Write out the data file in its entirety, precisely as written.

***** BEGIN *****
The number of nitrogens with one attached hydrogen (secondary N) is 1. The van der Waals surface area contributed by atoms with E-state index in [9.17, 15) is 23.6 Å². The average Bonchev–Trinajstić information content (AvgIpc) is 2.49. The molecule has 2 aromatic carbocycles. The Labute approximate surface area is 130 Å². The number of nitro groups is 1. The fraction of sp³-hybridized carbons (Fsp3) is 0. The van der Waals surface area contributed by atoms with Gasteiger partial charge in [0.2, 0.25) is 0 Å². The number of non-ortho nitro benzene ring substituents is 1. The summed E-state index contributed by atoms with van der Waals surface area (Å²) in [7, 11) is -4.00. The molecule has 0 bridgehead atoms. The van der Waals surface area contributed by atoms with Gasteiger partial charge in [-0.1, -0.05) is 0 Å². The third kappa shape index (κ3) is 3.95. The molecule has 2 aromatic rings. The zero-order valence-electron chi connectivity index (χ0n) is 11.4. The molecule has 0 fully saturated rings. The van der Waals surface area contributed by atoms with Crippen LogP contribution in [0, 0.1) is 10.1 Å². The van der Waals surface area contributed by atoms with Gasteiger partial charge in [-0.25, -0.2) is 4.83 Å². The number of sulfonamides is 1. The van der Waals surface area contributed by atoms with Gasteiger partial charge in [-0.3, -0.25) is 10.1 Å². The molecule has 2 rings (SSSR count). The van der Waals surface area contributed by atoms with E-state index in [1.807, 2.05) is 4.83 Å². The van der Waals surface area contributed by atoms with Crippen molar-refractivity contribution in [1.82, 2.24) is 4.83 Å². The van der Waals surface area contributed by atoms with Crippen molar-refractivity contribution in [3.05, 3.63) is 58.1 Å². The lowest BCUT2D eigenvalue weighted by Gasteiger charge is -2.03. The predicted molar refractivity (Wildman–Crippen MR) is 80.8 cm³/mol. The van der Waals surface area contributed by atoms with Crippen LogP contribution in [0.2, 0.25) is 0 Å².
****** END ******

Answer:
The number of nitrogens with one attached hydrogen (secondary N) is 1. The van der Waals surface area contributed by atoms with E-state index in [9.17, 15) is 23.6 Å². The average Bonchev–Trinajstić information content (AvgIpc) is 2.49. The molecule has 2 aromatic carbocycles. The Labute approximate surface area is 130 Å². The number of nitro groups is 1. The fraction of sp³-hybridized carbons (Fsp3) is 0. The van der Waals surface area contributed by atoms with Gasteiger partial charge in [0.2, 0.25) is 0 Å². The number of non-ortho nitro benzene ring substituents is 1. The summed E-state index contributed by atoms with van der Waals surface area (Å²) in [7, 11) is -4.00. The molecule has 0 bridgehead atoms. The van der Waals surface area contributed by atoms with Gasteiger partial charge in [-0.1, -0.05) is 0 Å². The third kappa shape index (κ3) is 3.95. The molecule has 2 aromatic rings. The zero-order valence-electron chi connectivity index (χ0n) is 11.4. The molecule has 0 fully saturated rings. The van der Waals surface area contributed by atoms with Crippen LogP contribution in [0, 0.1) is 10.1 Å². The van der Waals surface area contributed by atoms with Gasteiger partial charge in [-0.25, -0.2) is 4.83 Å². The number of sulfonamides is 1. The van der Waals surface area contributed by atoms with Gasteiger partial charge in [-0.3, -0.25) is 10.1 Å². The molecule has 2 rings (SSSR count). The van der Waals surface area contributed by atoms with E-state index in [1.807, 2.05) is 4.83 Å². The van der Waals surface area contributed by atoms with Crippen molar-refractivity contribution in [1.82, 2.24) is 4.83 Å². The van der Waals surface area contributed by atoms with Crippen molar-refractivity contribution in [3.05, 3.63) is 58.1 Å². The lowest BCUT2D eigenvalue weighted by Gasteiger charge is -2.03. The predicted molar refractivity (Wildman–Crippen MR) is 80.8 cm³/mol. The van der Waals surface area contributed by atoms with Crippen LogP contribution in [0.2, 0.25) is 0 Å².